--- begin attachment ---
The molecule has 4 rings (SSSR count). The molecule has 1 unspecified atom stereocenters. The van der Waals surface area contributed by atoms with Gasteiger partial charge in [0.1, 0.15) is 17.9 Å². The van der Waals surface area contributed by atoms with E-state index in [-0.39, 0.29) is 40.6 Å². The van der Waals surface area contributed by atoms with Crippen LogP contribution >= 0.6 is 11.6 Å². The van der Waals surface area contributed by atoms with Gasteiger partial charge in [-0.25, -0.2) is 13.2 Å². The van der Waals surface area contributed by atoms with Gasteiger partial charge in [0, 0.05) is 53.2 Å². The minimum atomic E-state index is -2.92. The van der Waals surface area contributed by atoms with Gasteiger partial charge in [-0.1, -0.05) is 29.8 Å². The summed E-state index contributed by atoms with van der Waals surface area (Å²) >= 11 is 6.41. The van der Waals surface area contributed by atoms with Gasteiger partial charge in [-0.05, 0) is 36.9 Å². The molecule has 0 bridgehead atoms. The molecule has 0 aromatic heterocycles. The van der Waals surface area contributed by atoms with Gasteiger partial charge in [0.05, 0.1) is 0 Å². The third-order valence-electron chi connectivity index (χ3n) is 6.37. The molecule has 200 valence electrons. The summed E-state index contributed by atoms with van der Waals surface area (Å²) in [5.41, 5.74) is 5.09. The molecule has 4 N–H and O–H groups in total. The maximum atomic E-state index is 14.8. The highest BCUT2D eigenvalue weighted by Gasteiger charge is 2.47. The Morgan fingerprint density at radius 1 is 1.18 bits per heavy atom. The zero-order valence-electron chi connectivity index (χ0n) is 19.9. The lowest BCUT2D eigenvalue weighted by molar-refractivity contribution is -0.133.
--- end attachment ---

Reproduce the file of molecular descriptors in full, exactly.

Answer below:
The molecule has 4 rings (SSSR count). The molecule has 1 unspecified atom stereocenters. The van der Waals surface area contributed by atoms with Gasteiger partial charge in [0.1, 0.15) is 17.9 Å². The van der Waals surface area contributed by atoms with E-state index in [-0.39, 0.29) is 40.6 Å². The van der Waals surface area contributed by atoms with Crippen LogP contribution >= 0.6 is 11.6 Å². The van der Waals surface area contributed by atoms with Gasteiger partial charge in [-0.25, -0.2) is 13.2 Å². The van der Waals surface area contributed by atoms with Gasteiger partial charge in [0, 0.05) is 53.2 Å². The minimum atomic E-state index is -2.92. The van der Waals surface area contributed by atoms with Gasteiger partial charge in [-0.1, -0.05) is 29.8 Å². The summed E-state index contributed by atoms with van der Waals surface area (Å²) >= 11 is 6.41. The van der Waals surface area contributed by atoms with Gasteiger partial charge in [-0.05, 0) is 36.9 Å². The molecule has 0 bridgehead atoms. The molecule has 0 aromatic heterocycles. The van der Waals surface area contributed by atoms with Gasteiger partial charge in [0.05, 0.1) is 0 Å². The third-order valence-electron chi connectivity index (χ3n) is 6.37. The molecule has 200 valence electrons. The summed E-state index contributed by atoms with van der Waals surface area (Å²) in [5.41, 5.74) is 5.09. The molecule has 4 N–H and O–H groups in total. The maximum atomic E-state index is 14.8. The highest BCUT2D eigenvalue weighted by Gasteiger charge is 2.47. The Morgan fingerprint density at radius 1 is 1.18 bits per heavy atom. The zero-order valence-electron chi connectivity index (χ0n) is 19.9. The lowest BCUT2D eigenvalue weighted by molar-refractivity contribution is -0.133.